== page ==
Imagine having freshly baked pastries available to you all day long, every day, while at work. I’m not talking about someone bringing in a box of donuts to share, I’m talking about baked goods on a massive scale. This is what I experienced in one of my design engineering positions within the food industry. These baked goods constituted the articles of manufacture of the food plant, and they presented a constant temptation to me.
Just what constitutes an article of manufacture is another aspect of the second hurtle which must be passed to determine patent eligibility. It is addressed under federal statutes governing the same, 35 USC § 101, and is contained within the same area as the discussion of what constitutes a machine, a subject we took up previously in this series.
Why bother defining articles of manufacture? Well, while hearing the patent case of Diamond v. Chakrabarty regarding genetically engineered bacterium capable of eating crude oil, the US Supreme Court saw fit to define the term so as to resolve a conflict between the inventor and the patent office as to whether a living organism could be patented.
The net result was the Court declared that in order to be deemed a patentable article of manufacture the object must be produced from either raw or man-made materials by either hand labor or machinery and must take on “new forms, qualities, properties, or combinations” that would not naturally occur without human intervention. In other words, a creation process must take place and something which did not previously exist must be caused to exist.
The court’s definition of articles of manufacture encompasses an incredible array of products, much too vast to enumerate here. Suffice it to say that the defining characteristic is that if it should consist of two or more parts, there is no interaction between the parts, otherwise it could be categorized as a machine. In other words, the relationship between their parts is static, unmoving. An example would be a hammer. It’s made up of two parts, a steel head and wooden handle. These parts are firmly attached to one another, so they act as one.
Next time we’ll continue our discussion on the second hurtle presented by 35 USC § 101, where we’ll discuss what is meant by composition of matter.
Posts Tagged ‘food manufacturing’
| My daughter’s boy friend stayed for dinner recently and was impressed with our after-dinner cleanup. He watched as each of us carried out our individual assigned tasks, my wife putting away leftovers and condiments, my daughter rinsing and stacking plates into the dishwasher, and me at the sink hand washing. To him we seemed a model of efficiency. It didn’t take long to return the kitchen to its usual state of pristine evening cleanliness. “Our kitchen is always a mess,” he complained, “probably because we’re so disorganized.”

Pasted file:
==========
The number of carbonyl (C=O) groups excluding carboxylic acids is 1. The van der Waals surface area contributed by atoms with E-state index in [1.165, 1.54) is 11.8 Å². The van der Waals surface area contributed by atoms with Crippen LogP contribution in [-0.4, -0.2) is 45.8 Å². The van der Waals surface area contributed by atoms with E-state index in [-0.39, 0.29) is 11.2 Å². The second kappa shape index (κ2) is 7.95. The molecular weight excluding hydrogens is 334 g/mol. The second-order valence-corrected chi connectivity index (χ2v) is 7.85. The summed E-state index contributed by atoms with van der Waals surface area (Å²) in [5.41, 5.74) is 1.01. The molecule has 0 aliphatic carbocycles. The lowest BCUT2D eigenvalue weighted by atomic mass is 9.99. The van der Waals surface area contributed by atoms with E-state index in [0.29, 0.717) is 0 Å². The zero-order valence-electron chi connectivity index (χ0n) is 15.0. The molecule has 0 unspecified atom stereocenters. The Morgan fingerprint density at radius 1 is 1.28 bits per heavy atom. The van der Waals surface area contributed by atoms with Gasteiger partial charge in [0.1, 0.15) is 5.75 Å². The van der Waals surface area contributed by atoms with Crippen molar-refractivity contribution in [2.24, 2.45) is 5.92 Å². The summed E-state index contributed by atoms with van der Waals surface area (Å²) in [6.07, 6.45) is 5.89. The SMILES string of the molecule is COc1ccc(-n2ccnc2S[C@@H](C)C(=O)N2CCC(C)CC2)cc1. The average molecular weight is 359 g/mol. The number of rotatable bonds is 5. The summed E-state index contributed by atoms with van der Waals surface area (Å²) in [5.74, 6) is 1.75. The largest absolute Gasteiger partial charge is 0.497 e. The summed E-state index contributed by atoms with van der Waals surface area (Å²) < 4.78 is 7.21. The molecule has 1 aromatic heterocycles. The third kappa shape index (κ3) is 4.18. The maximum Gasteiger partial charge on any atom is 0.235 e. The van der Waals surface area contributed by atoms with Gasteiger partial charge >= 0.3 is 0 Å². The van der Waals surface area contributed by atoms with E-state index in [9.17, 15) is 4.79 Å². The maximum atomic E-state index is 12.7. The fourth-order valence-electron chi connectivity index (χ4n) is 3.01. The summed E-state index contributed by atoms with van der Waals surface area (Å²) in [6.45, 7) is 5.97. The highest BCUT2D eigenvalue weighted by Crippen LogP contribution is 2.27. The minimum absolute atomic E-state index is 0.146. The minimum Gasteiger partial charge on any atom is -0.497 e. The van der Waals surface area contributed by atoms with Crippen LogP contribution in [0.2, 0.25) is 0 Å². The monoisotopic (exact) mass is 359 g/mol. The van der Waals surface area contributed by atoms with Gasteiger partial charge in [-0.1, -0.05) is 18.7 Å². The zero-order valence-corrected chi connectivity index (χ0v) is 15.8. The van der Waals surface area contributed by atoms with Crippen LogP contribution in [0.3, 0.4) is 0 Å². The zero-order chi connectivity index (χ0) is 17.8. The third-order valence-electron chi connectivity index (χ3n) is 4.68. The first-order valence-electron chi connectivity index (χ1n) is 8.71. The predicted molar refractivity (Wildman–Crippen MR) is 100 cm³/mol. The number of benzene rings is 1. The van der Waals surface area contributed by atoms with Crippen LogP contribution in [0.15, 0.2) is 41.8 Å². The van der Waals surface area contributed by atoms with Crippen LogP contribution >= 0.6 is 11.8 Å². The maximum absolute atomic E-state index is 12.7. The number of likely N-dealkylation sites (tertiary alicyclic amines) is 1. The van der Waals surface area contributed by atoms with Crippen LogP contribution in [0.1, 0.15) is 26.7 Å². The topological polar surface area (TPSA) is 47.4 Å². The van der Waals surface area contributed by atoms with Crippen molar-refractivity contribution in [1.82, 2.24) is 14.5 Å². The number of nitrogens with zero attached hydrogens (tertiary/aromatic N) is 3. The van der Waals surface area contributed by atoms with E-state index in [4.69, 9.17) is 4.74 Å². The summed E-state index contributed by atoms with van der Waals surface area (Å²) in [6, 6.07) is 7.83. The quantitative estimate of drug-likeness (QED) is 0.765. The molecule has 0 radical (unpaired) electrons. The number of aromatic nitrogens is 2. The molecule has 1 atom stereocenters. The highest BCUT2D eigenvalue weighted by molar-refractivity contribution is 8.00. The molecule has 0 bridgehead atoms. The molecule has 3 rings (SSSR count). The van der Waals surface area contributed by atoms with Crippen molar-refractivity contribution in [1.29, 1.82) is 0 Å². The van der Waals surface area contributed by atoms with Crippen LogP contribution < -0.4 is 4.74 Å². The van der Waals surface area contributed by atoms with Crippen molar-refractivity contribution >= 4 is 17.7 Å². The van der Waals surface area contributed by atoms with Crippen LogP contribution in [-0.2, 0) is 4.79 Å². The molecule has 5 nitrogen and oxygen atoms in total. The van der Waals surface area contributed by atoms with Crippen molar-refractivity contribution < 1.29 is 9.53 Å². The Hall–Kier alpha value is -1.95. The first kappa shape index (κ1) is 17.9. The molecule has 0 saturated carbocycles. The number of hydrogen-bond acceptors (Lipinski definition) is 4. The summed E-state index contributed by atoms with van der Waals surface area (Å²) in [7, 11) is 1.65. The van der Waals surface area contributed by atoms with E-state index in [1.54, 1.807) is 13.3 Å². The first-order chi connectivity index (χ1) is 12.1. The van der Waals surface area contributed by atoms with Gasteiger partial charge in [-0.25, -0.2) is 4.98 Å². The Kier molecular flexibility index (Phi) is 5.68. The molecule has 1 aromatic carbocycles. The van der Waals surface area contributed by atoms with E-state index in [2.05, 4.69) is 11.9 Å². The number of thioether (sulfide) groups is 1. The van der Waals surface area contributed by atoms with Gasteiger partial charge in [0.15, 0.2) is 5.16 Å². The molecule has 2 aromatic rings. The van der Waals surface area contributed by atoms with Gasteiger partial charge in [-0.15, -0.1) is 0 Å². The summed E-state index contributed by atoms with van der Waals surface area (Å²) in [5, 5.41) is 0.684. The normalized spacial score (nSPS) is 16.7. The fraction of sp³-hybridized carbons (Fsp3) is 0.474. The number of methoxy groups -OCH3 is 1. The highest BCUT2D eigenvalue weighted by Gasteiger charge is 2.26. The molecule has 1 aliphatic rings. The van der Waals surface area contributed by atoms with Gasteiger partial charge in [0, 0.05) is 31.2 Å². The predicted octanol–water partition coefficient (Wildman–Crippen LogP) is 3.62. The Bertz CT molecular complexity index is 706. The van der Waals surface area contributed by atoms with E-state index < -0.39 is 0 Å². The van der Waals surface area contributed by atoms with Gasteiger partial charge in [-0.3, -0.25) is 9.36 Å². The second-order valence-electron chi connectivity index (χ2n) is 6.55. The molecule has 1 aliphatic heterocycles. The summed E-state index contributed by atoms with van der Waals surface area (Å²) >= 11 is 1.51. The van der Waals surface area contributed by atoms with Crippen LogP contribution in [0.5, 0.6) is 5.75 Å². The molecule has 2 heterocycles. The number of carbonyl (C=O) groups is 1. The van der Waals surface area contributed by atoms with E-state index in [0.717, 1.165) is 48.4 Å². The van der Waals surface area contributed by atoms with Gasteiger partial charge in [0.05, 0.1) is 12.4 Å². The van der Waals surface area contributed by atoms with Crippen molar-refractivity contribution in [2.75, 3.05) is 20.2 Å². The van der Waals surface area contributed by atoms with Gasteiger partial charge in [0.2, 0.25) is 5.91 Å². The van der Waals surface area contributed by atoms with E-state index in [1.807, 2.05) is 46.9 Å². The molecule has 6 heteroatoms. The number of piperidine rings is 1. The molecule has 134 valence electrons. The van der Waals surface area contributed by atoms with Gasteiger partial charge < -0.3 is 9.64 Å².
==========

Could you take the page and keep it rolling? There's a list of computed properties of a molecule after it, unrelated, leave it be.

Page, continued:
You can imagine what would happen if a food manufacturing plant operated like a disorganized household kitchen. Although employees may know they are responsible for delivering safe products to consumers, without the right procedures in place an unsafe chaotic mess may result. To get everyone moving in the right direction we look to guidelines established in HACCP Design Principle No. 6.
Principle 6: Establish procedures for ensuring the HACCP system is working as intended. – In large part this Principle acts as a report card. It follows up on the guidelines established in Principles l through 5, organizing activities into written procedures.
For example, design engineers must routinely analyze important identified stages within a design project, then write procedures, that is, a step-by-step instruction guide, which encompasses them. In this way personnel involved in the design process make best use of the safeguards put in place by HACCP Design Principles 1 through 5. These steps include things like preparing design proposals, analyzing risks and hazards, creating preliminary designs, conducting design reviews, building prototype equipment and tooling, running tests, collecting test data, and analyzing test results. For each step, responsibilities of key individuals involved must be clearly defined and sequentially ordered.
But writing department procedures is only part of Principle 6. Procedures are no good if they’re just thrown into a file cabinet and no one ever looks at them. What good are guidelines without a full understanding of how to use them? Training may be necessary, and management must decide what form that educational process takes to be most effective.
Engineering management must verify that established procedures are adequate to the task. This typically involves taking a hard look at finished design projects and checking critical factors. Was an adequate risk analysis performed? Were sufficient critical control points established and critical limits monitored for effectiveness?
Next time we’ll wrap up our discussion on HACCP Design Principles by examining No. 7. It’s the last of the Principles and it’s concerned with establishing record keeping procedures.